|mark horst “light around the body no. 24” 36" x 36" oil on canvas|
|mark horst “in their eyes no. 9″ oil on canvas. 18 x 18″ more here|
The Ultimate Thrill
BASE jumper Johnny Strange killedafter wingsuit jump in Swiss Alps
Aventurer Johnny Strange, who grew up in Malibu, was killed Thursday when he crashed while wingsuit BASE jumping in the Swiss Alps.
Strange, 23, crashed a few seconds after taking off from Mt. Gitschen about noon, according to a statement from Swiss police on Friday. Read more. (LA Times, October 2, 2015)
where eagles dare
Old Roman Ways, Ostia Antica, Italy
To wander, perchance to dream
Scavi Archeologici di Ostia Antica
An easy train ride from Rome, Ostia Antica is one of Italy's most under-appreciated archaeological sites. The ruins of ancient Rome's main seaport are spread out and you'll need a few hours to do them justice. Highlights include the Terme di Nettuno (Baths of Neptune), a steeply stacked amphitheater, and an ancient cafe, complete with bar and traces of the original menu frescoed on the wall.
Near the entrance, Porta Romana gives onto the Decumanus Maximus, the site's central strip, which runs over 1km to Porta Marina, the city's original sea-facing gate. Read more.
A&F: Out of the Closet
With its CEO resigning and the brand's longevity in question, it's safe to say Abercrombie & Fitch is having a turbulent year. However, that doesn't change the fact that A&F embraced homoeroticism in many of its campaigns (thanks mainly to Bruce Weber)—making it OK for straight dudes to tote around a bag that reads as softcore porn. We loved so many of the photographs, we made a collection. Here are 21 of A&F's gayest moments! More here:
... so does distance.
To Scale: The Solar System from Wylie Overstreet on Vimeo.
On a dry lakebed in Nevada, a group of friends build the first scale model of the solar system with complete planetary orbits: a true illustration of our place in the universe.
A film by Wylie Overstreet and Alex Gorosh
L’éclipse de lune qui a eu lieu dans la nuit de dimanche à lundi 28 septembre à partir de 2h11 du matin (GMT+2) était visible à l’œil nu. Cette pleine lune « des récoltes », qui se produit au plus près de l’équinoxe d’automne dans l’hémisphère Nord, était doublement exceptionnelle cette année : notre satellite circule au plus près de la Terre, son périgée, à moins de 357 000 kilomètres de distance, et offre donc son plus gros diamètre apparent. Et il circule dans le même plan que la Terre autour du Soleil – le plan de l’écliptique –, traversant l’ombre de notre planète pour s’éclipser. (Le Monde, 28 septembre 2015)
Le spectacle était grandiose, féerique, exceptionnel. J'ai regretté qu'on m'ait récemment volé mon télescope et mon appareil photo ! Les magnifiques clichés ci-dessous m'ont été envoyés par notre ami Jean-Luc, l'un des visiteurs assidus de ce blog, féru comme moi d'astronomie et d'astronautique. Ces très beaux clichés ont été pris à Montréal, Québec.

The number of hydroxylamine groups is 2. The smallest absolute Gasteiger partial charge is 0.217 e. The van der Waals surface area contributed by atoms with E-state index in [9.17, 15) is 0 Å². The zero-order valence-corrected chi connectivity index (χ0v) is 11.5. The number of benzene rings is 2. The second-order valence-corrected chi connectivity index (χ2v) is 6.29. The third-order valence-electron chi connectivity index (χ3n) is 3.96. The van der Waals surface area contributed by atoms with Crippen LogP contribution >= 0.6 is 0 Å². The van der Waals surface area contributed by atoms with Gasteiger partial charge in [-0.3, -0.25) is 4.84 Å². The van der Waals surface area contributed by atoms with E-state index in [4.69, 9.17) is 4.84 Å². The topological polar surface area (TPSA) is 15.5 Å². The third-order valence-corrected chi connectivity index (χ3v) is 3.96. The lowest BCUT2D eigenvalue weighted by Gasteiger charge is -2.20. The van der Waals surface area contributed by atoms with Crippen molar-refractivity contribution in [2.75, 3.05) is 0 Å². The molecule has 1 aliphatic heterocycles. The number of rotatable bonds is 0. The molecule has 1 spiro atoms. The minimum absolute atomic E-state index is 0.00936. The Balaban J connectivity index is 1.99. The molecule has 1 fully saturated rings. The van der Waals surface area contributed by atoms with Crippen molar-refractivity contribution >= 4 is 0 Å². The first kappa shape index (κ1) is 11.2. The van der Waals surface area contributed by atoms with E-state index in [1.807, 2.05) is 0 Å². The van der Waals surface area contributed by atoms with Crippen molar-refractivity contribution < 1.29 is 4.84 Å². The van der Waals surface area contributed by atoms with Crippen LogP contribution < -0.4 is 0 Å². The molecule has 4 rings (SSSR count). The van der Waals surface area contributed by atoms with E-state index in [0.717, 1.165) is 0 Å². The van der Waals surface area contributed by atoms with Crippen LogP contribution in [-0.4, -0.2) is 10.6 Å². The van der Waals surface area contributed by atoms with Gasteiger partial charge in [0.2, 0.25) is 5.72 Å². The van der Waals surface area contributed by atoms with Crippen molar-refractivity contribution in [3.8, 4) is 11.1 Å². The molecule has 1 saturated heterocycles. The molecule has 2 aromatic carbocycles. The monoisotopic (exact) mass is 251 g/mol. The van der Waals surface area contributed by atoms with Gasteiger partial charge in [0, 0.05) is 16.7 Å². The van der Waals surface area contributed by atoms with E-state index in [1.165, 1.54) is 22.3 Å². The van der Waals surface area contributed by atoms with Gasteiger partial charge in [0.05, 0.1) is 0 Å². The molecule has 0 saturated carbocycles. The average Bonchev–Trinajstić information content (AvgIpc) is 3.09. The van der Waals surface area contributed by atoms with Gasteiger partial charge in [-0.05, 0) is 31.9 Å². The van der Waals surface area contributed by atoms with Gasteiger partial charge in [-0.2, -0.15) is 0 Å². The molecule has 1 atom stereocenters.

|Début de l'éclipse. L'ombre de la Terre dessine un croissant sur le versant ouest|
du disque lunaire. L'ombre de la Terre va progressivement recouvrir toute
la surface du disque. Photo : JiEL
|Le disque lunaire se trouve pour moitié dans l'ombre de la Terre. La Lune prend une teinte|
orangée qui lui est inhabituelle et semble rougeoyer de l'intérieur, comme une braise,
un magma volcanique ou une matière incandescente. Photo : JiEL
|Le disque lunaire se trouve maintenant aux trois quarts dans l'ombre de la Terre. Photo : JiEL|
|Le disque lunaire est presque entièrement plongé dans l'ombre de la Terre. Photo : JiEL|
'Supermoon' Total Lunar Eclipse Thrills Skywatchers Around the World
The first "supermoon" total lunar eclipse in more than three decades did not disappoint, with the moon thrilling skywatchers around the world as it passed through Earth's shadow.
On Sunday evening (Sept. 27), the slightly-larger-than-normal full moon shined brightly in Earth's skies and then dove into the planet's shadow, turning a gorgeous reddish-gold color as observers with clear skies enjoyed the view.
The event marked the first supermoon total lunar eclipse since 1982, and the last until 2033 — and it was visible to potentially billions of people across the Western Hemisphere and parts of Europe, Africa and Asia. (Space.com, Sept. 28, 2015)
Although the police raid of New York City’s Stonewall Inn 46 years ago sparked riots that led to a movement impacting millions, the controversial movie based on that seminal event in LGBT history failed to draw a sizable audience on its opening weekend.Put simply: Stonewall tanked at the box office. Worse than that: it bombed. If the movie Stonewall were a bottle thrown by rioters, it would be an empty plastic bottle that bounced on the ground several feet short of making contact with its target.
Much of the criticism of the film has focused on its casting, based on what was shown in advance screenings and previews. As The Advocate's Daniel Reynolds put it: